About Author



Gabriel Emanuel is a Canadian born playwright and author of a recently published collection of poetry (“Magical Trains/Strange Fire” Shofar Press/Amazon).  In 1978 he co-founded the Nephesh Theatre Company, Canada’s only professional Jewish Theatre company, with director Howard Rypp, before the company relocated to Israel where it continues to have an impact on Israeli and international audiences. His most popular play, “EINSTEIN”, has been translated into a dozen languages and continues to be performed around the world. “THE GOLEM OF PRAGUE”, premiered at the International Children’s Theatre festival in Haifa, Israel in April, 2008.

In April, 2012, the newly adapted 3 character version of “Children of Night” opened the 2nd annual Mostra festival at the Centro da Cultura Judaica in Sao Paolo. In June, 2012 Children of Night premieres in Tel Aviv, Israel. Gabriel Emanuel’s most recent play, “MR. BEGIN”, about the controversial life of Israeli Prime Minister,Menahem Begin, premiered at the Menahem Begin Center in Jerusalem on July 18, 2013.


EINSTEIN and CHILDREN of NIGHT have been published by Playwrights Union of Canada and a 2nd edition by Simon & Pierre with a foreword by John C. Polyani, Nobel Prize laureate in Physics.

EINSTEIN, CHILDREN of NIGHT, THE GOLEM of PRAGUE, MR. BEGIN and MARK TWAIN in the HOLYLAND can be obtained by contacting the playwrightsguild.ca

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EINSTEIN virtually from the day it opened at Toronto Workshop Productions in 1985, starring the late Canadian actor Peter Boretski and directed by Jack Blum, Einstein has been playing in some theatre or country around the world. It has been translated into a dozen languages and has appeared at Israel’s national Habima Theatre (Misha Asharov, director Howard Rypp), in several of the United States starring Chris Brittain, in Mexico where actor Patricio Castillo won an award for Best Actor (director Bruno Schwebel), Chile (starring Nisim Sharim Paz), Brazil (Carlos Palma winning an award for Best Actor), Portugal (Fernando Jorge Lopes) and has enjoyed other productions in Argentina, Spain, India, Pakistan, Dubai and more. In 2008, Einstein was remounted by the Nephesh Theatre Company in Israel starring Victor Attar, directed by Howard Rypp. The play toured at the La Mama Theatre in New York City, Winnipeg’s Jewish Theatre and made several other stops in North America. Also, in 2008, Carlos Palma and the ACP theatre company of Brazil celebrated 10 years of performing Einstein!  In 2014, India’s famed Naseeruddin Shah starred in the Motley Theatre Group’s production of “Einstein” at the Prithvi Theatre of New Delhi.  The play was chosen by critics as the first of the 5 best new plays to appear in 2014.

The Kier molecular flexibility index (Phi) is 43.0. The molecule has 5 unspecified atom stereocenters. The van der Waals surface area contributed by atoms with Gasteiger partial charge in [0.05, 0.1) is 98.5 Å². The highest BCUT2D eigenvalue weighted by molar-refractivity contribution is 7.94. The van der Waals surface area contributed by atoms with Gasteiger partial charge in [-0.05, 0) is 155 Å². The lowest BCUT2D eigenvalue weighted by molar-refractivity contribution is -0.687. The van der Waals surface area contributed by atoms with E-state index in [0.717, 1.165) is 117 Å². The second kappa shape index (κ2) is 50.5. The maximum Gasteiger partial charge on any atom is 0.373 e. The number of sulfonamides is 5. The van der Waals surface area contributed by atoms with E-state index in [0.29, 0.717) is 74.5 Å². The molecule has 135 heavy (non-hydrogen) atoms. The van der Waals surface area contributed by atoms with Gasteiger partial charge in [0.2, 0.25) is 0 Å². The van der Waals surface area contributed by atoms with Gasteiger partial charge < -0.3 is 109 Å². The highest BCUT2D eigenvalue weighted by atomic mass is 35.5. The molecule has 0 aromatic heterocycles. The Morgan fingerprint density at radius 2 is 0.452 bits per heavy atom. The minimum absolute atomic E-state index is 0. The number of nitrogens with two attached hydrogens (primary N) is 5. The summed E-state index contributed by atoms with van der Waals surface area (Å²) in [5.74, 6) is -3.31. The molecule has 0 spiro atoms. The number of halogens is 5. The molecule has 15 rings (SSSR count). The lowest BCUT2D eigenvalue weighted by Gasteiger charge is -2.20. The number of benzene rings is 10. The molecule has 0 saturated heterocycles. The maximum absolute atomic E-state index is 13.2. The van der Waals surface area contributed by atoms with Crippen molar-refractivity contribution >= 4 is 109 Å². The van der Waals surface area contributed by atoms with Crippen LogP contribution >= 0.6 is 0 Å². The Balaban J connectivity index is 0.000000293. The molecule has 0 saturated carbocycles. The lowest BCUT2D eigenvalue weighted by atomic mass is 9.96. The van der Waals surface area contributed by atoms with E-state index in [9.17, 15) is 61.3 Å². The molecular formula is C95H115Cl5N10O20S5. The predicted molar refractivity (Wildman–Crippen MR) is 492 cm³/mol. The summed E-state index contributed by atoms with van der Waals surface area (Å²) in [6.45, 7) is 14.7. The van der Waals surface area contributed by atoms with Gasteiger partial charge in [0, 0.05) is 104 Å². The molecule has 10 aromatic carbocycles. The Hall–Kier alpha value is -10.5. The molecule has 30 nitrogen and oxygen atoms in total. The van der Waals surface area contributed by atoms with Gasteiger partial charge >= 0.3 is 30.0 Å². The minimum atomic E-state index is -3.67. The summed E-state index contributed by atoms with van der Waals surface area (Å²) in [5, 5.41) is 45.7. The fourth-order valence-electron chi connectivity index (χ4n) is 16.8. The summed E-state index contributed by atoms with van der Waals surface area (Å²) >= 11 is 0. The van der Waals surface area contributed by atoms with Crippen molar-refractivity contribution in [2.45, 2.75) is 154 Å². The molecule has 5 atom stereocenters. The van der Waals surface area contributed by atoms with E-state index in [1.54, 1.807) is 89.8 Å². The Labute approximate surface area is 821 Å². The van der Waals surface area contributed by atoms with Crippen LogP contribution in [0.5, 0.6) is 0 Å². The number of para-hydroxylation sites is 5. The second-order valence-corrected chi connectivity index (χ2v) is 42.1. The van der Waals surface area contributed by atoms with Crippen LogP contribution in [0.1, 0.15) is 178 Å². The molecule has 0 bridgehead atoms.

(Brazil’s Carlos Palma as “Einstein”)

Obtain a printed copy of the play

Read the Opening Scenes of EINSTEIN

Video of Carlos Palma as Einstein



Notes Continued



Patricio Castillo (Mexico City, 1994)

Victor Attar as Einstein

More Reviews      Video


Einstein around the world

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Chicago, May 2017


One-man show delves into Einstein’s complex life



Most folks know of Albert Einstein — even after his death more than 50 years ago. He’s a household name because of his keen scientific mind, said Fran Jansta.

But many may not know the struggles he went through as a Jew during Nazi Germany, as well as his philosophy of peace, Jansta said.